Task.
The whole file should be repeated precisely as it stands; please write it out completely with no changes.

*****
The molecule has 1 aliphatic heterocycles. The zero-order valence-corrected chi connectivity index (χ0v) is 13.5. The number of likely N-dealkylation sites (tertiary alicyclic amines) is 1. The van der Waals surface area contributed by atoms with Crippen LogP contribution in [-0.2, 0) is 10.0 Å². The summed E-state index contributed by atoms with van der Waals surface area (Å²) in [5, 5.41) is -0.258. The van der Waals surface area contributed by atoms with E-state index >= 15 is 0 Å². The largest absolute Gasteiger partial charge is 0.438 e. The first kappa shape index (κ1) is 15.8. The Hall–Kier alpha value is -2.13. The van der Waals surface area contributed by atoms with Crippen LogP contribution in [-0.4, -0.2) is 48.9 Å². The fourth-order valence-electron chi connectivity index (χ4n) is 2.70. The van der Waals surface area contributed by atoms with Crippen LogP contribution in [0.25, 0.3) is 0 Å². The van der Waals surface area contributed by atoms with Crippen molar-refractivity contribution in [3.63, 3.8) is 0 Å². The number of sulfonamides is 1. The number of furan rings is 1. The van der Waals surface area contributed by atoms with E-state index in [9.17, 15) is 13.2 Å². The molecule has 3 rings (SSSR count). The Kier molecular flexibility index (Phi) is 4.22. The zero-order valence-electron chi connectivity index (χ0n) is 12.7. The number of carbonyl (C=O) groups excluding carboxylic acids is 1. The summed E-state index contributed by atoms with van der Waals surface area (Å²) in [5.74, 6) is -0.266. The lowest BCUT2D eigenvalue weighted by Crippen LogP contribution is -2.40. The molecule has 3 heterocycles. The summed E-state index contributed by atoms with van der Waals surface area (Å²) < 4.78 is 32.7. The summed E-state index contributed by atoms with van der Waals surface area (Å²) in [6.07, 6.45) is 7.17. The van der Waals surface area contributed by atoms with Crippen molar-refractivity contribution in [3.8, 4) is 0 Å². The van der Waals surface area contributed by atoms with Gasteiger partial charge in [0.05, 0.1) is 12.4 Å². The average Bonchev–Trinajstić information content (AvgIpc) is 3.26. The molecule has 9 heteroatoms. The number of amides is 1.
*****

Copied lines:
The molecule has 1 aliphatic heterocycles. The zero-order valence-corrected chi connectivity index (χ0v) is 13.5. The number of likely N-dealkylation sites (tertiary alicyclic amines) is 1. The van der Waals surface area contributed by atoms with Crippen LogP contribution in [-0.2, 0) is 10.0 Å². The summed E-state index contributed by atoms with van der Waals surface area (Å²) in [5, 5.41) is -0.258. The van der Waals surface area contributed by atoms with E-state index >= 15 is 0 Å². The largest absolute Gasteiger partial charge is 0.438 e. The first kappa shape index (κ1) is 15.8. The Hall–Kier alpha value is -2.13. The van der Waals surface area contributed by atoms with Crippen LogP contribution in [-0.4, -0.2) is 48.9 Å². The fourth-order valence-electron chi connectivity index (χ4n) is 2.70. The van der Waals surface area contributed by atoms with Crippen LogP contribution in [0.25, 0.3) is 0 Å². The van der Waals surface area contributed by atoms with Crippen molar-refractivity contribution in [3.63, 3.8) is 0 Å². The number of sulfonamides is 1. The number of furan rings is 1. The van der Waals surface area contributed by atoms with E-state index in [9.17, 15) is 13.2 Å². The molecule has 3 rings (SSSR count). The Kier molecular flexibility index (Phi) is 4.22. The zero-order valence-electron chi connectivity index (χ0n) is 12.7. The number of carbonyl (C=O) groups excluding carboxylic acids is 1. The summed E-state index contributed by atoms with van der Waals surface area (Å²) in [5.74, 6) is -0.266. The lowest BCUT2D eigenvalue weighted by Crippen LogP contribution is -2.40. The molecule has 3 heterocycles. The summed E-state index contributed by atoms with van der Waals surface area (Å²) < 4.78 is 32.7. The summed E-state index contributed by atoms with van der Waals surface area (Å²) in [6.07, 6.45) is 7.17. The van der Waals surface area contributed by atoms with Crippen molar-refractivity contribution in [3.8, 4) is 0 Å². The van der Waals surface area contributed by atoms with Gasteiger partial charge in [0.05, 0.1) is 12.4 Å². The average Bonchev–Trinajstić information content (AvgIpc) is 3.26. The molecule has 9 heteroatoms. The number of amides is 1.